News release

July 19, 2022

Contact

Kevin Gaffney, 612-414-6139, kevin.gaffney@state.mn.us

MPCA announces $130,000 investment with Cloquet to prepare for extreme weather and climate change

City of Duluth also receives $100,000 from MPCA

The Minnesota Pollution Control Agency (MPCA) announced today a $106,000 grant to the City of Cloquet to better understand how to prepare their infrastructure for extreme weather caused by climate change.

Cloquet will use the funds to update and expand their comprehensive stormwater master plan, which will include identifying infrastructure inadequacies, specific projects to address localized flooding, and funding needed for implementation. The City of Cloquet is matching the MPCA’s investment with a $26,000 contribution.

“We are excited to partner with Cloquet and Duluth to protect their thriving economies, environment, and way of life,“ said MPCA Commissioner Katrina Kessler. “Communities cannot prepare for extreme weather events and climate change by themselves. Strong partnerships between government, businesses, and residents are required to protect our communities.”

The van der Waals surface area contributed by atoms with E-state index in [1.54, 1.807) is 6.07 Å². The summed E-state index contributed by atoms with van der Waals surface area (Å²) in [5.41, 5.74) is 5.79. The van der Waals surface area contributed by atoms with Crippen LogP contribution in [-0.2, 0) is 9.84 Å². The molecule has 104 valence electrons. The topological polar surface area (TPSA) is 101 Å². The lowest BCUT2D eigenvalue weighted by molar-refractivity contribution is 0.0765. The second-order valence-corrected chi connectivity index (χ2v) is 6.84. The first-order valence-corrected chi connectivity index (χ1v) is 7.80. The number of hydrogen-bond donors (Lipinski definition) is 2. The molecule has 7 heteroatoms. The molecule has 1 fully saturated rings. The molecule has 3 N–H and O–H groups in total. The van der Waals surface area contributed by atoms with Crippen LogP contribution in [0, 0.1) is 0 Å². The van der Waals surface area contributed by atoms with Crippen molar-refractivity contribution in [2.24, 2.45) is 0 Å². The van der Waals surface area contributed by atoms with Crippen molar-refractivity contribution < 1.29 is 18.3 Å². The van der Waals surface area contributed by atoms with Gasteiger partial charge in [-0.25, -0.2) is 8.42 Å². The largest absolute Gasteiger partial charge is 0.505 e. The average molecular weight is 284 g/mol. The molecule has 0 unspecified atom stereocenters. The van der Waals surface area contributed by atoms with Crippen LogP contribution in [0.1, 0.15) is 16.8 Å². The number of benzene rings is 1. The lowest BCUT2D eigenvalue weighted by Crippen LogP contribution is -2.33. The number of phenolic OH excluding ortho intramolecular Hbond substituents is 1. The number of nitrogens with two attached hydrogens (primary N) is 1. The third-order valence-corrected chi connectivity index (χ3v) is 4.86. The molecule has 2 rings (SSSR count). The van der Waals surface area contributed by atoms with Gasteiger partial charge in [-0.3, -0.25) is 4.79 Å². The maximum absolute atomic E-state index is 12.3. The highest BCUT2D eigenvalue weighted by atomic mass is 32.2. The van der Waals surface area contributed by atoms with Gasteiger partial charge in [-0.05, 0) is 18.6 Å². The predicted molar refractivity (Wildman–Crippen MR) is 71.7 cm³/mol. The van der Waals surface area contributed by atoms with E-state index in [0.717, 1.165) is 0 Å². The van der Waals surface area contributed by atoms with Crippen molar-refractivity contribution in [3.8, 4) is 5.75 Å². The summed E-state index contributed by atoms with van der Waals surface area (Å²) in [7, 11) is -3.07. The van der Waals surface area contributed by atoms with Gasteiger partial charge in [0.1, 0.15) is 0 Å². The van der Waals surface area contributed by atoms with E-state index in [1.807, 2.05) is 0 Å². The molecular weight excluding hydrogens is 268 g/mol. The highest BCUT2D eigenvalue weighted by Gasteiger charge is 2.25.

“Over the last 10 years the extremes in our local weather patterns have been apparent with historic flooding in 2012 followed by extreme drought conditions 2021,” said Mayor Roger Maki. “As these extreme weather events increase in frequency, infrastructure resiliency, planning, and wise capital investment of public resources are critically important.”

In addition to the Cloquet grant, the MPCA announced a $100,000 grant for the City of Duluth to create a stormwater resiliency plan. The plan includes an in-depth study of the 32nd Ave. West Creek watershed district and an assessment to identify infrastructure vulnerabilities city-wide. The City of Duluth contributed $14,000 for plan and assessment development.

Communities across Minnesota are also recognizing the need to prepare for climate change. According to a recent MPCA survey, 87% of local governments reported recently experiencing the impact of at least one weather trend caused by climate change. Forty-two percent of Minnesota communities reported the need for additional funding for planning and infrastructure upgrades to address these impacts.